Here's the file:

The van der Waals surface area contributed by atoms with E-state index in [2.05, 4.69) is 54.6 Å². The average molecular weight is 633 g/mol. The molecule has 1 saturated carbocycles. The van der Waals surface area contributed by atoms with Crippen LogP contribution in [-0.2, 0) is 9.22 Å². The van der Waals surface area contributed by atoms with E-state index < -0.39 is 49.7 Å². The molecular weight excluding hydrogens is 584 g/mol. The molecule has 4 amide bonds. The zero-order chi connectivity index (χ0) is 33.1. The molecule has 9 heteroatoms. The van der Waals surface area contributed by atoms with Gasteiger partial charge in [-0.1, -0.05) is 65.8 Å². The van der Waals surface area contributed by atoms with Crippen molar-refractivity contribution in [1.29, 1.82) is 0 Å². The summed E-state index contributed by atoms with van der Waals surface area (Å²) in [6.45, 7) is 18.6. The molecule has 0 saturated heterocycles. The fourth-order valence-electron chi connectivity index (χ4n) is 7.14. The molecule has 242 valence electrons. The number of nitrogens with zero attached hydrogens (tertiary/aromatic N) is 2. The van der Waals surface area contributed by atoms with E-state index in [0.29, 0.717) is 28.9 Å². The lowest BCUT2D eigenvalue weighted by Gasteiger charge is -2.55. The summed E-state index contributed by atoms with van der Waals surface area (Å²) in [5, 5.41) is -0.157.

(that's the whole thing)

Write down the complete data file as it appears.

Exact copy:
The van der Waals surface area contributed by atoms with E-state index in [2.05, 4.69) is 54.6 Å². The average molecular weight is 633 g/mol. The molecule has 1 saturated carbocycles. The van der Waals surface area contributed by atoms with Crippen LogP contribution in [-0.2, 0) is 9.22 Å². The van der Waals surface area contributed by atoms with E-state index < -0.39 is 49.7 Å². The molecular weight excluding hydrogens is 584 g/mol. The molecule has 4 amide bonds. The zero-order chi connectivity index (χ0) is 33.1. The molecule has 9 heteroatoms. The van der Waals surface area contributed by atoms with Gasteiger partial charge in [-0.1, -0.05) is 65.8 Å². The van der Waals surface area contributed by atoms with Crippen molar-refractivity contribution in [1.29, 1.82) is 0 Å². The summed E-state index contributed by atoms with van der Waals surface area (Å²) in [6.45, 7) is 18.6. The molecule has 0 saturated heterocycles. The fourth-order valence-electron chi connectivity index (χ4n) is 7.14. The molecule has 242 valence electrons. The number of nitrogens with zero attached hydrogens (tertiary/aromatic N) is 2. The van der Waals surface area contributed by atoms with E-state index in [0.29, 0.717) is 28.9 Å². The lowest BCUT2D eigenvalue weighted by Gasteiger charge is -2.55. The summed E-state index contributed by atoms with van der Waals surface area (Å²) in [5, 5.41) is -0.157.